Research continues on the effects of low-temperature storage on pollinator post-storage quality. Managed beneficial insects are commonly exposed to low temperatures to slow their development in order to match pollinator emergence to crop bloom or predatory insects with the presence of the pest they are to control. Our past research has demonstrated that the survival of the alfalfa leafcutting bee during low temperature storage could be significantly increased by implementing a daily one-hour pulse of high temperature (fluctuating thermal regime, FTR). Improving insect shelf-life with FTR is not exclusive to alfalfa leafcutting bees, and the current consensus within the published literature is that giving an insect a high temperature pulse during low-temperature storage enables physiological repair of damage incurred by low temperature exposure. We hypothesized that there should be an increase in metabolic heat corresponding to this physiological repair. This year, we used calorimetry on bees during the warm phase of FTR, and while we observed a small increase in metabolic heat during this period, we believe it is too small to account for the increase in survival. Additionally, to develop a more complete understanding of the metabolic changes induced by FTR, we examined how glycogen, trehalose, simple sugars and lipid levels changed over the course of a FTR exposure. We discovered a complex interaction between the age of the bee before the FTR exposure and the duration of the exposure. Our biochemical analysis supports our previous genetic results that indicated that FTR initiates dynamic gene expression processes. The applied implications of our results is that the physiology of an insect is changing over the course of storage and therefore we may need to change the storage conditions to optimize M. rotundata post-storage quality. One new hypothesis that we have developed is that low temperature exposure is leading to desynchronization of the various clocks within M. rotundata and that the pulse is serving as an environmental cue synchronizing the bees’ circadian clocks. This hypothesis is currently being tested, including the collection of samples to investigate the role of the clock genes during FTR storage. Secondly, we have continued our investigation into the sublethal effects of cold storage. While an insect may survive cold storage, it may be harmed by the process, leading to a variety of problems that would reduce their ability to pollinate crops. This year, we have demonstrated that two deformities can develop in bees stored at a constant temperature: wings that are not properly developed and mouth parts that do not work properly. Additionally, even when removing these individuals, cold stored bees are less likely to fly in a simple “drop test” than those not subjected to cold storage. Importantly, all of these sublethal effects are significantly reduced by the use of FTR. These results clearly demonstrate that pollination managers need to consider many parameters to ensure that high quality insects are released into the field. Finally, we have continued research on the abiotic stresses experienced during shipping bees for pollination services. Specifically, our studies have included atmospheric changes (decreases in oxygen and decreases in carbon dioxide), temperature extremes, and vibrations that can be experienced during shipping. These experiments are ongoing. Objective 2: We continued our work on refining cryopreservation techniques for germplasm cryo-storage and assessing the post-freezing quality of the germplasm. In our male germplasm storage studies, we investigated bee cryopreservation using material from different sources, including bee semen, whole testicular tissue, and spermatozoa derived from the seminal vesicle. While our research has focused on the European honey bee (Apis mellifera), we also continued to transfer this technology to the bumble bee (Bombus impatiens), and are investigating applying it to other high impact insect species as well. For honey bee embryonic cryostorage, we continue to use naturally oviposited embryos as source material. Previous studies have shown that honey bee embryos are highly susceptible to chemical solvents traditionally used during permeabilization, but this year, we have demonstrated that survival could be improved by using high molecular weight alkane mixtures, such as using heptane containing 5% dissolved nonane and devoid of trace isopropanol. The hatch percentage of these embryos was estimated in vitro and was noted to be comparable to untreated in vitro embryos. We have also made progress in penetrating embryos with cryoprotectants prior to freezing, including assessing embryos for their ability to vitrify (reaching very low temperatures without the formation of ice crystals). We also continue to improve our protocol to accommodate issues specific to honey bees, including the fact that they are highly susceptible to handling. We also continue to investigate the development of cryopreservation protocols for other insects of economic importance, such as the preservation of research strains of the western corn root worm, Diabrotica sp., in collaboration with ARS scientists in Brookings, South Dakota. Our third component of this objective is to rear larvae from cryopreserved embryos in vitro to assess the post-freezing embryonic quality and to ultimately produce a reproductively viable queen from a cryopreserved embryo. Much of our previous work has focused on determining how different larval diets affect whether a larva develops into a reproductively viable queen, a non-reproductive worker, or an intercaste, with traits of both types of bee. The larval diets tested this year resulted in significantly lower intercaste production. Additionally, since the hive environment includes constant grooming by the nurse bees, larval honey bees are susceptible to a wide range of complications, including sensitivity to handling, and a propensity for mold development. We have improved our handling protocols this year, leading to significant improvement in larval survival.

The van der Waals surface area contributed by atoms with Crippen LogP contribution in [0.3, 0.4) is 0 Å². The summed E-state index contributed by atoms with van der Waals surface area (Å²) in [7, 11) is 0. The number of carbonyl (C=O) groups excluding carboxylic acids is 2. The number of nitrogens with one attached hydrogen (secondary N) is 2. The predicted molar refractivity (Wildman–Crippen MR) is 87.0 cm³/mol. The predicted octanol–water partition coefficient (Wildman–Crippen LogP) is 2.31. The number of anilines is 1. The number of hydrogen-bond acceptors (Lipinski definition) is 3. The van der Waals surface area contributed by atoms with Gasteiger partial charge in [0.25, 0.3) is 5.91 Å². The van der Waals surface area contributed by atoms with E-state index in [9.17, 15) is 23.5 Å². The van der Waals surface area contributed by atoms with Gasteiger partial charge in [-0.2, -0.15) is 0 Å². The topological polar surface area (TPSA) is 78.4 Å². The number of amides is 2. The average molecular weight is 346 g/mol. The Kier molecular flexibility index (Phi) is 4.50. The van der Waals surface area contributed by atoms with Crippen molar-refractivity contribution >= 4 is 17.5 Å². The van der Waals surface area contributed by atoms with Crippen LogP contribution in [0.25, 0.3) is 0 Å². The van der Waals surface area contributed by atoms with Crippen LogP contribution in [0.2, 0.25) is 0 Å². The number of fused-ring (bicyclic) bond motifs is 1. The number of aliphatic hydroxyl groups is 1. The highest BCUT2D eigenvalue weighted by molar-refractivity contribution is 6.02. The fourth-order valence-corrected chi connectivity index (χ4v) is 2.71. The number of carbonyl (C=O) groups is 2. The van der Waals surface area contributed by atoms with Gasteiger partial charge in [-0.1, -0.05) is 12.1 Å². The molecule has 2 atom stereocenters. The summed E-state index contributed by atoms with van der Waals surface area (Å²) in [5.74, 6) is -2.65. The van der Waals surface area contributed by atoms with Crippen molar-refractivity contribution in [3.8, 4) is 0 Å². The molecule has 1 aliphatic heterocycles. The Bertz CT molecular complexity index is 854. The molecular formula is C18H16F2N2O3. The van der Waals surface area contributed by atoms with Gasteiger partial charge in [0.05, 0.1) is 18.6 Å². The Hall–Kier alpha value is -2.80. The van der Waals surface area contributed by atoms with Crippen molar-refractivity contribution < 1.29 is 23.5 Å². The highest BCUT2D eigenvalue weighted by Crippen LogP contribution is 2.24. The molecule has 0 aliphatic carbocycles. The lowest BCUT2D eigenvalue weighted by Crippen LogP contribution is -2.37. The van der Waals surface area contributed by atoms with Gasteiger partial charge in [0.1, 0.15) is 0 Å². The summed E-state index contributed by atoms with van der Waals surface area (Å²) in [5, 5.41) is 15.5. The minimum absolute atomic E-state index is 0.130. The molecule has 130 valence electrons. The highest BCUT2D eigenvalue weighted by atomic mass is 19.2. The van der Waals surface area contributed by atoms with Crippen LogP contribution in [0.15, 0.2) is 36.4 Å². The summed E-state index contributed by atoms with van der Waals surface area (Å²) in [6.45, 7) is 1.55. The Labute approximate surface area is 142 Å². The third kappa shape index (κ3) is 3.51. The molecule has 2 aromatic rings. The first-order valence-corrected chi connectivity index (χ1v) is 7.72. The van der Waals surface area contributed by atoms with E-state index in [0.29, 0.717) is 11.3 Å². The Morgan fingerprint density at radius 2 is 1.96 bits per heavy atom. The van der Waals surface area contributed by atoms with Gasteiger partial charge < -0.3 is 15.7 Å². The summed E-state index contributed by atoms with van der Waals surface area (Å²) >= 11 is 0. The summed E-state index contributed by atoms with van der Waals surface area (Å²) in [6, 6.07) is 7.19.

1. Cryopreservation of semen from varroa resistant honey bee strain. The honey bee is an important component of the United States agricultural bioeconomy through its pollination services, honey, and wax production. Honey bee colonies have been declining significantly due to environmental factors, habitat loss and increasing prevalence of parasites and disease. For many years, the most serious pest of honey bees has been the varroa mite, and there is an urgent need for new control methods for this pest. Three strains of highly varroa resistant bee have recently been developed by ARS researchers in Baton Rouge, Louisiana. To safeguard this critical biological resource, ARS researchers in Fargo, North Dakota, have cryopreserved the sperm from these varroa resistant strains. These preserved stocks are now available to honey bee breeders in case of loss of the breeding stock of these strains.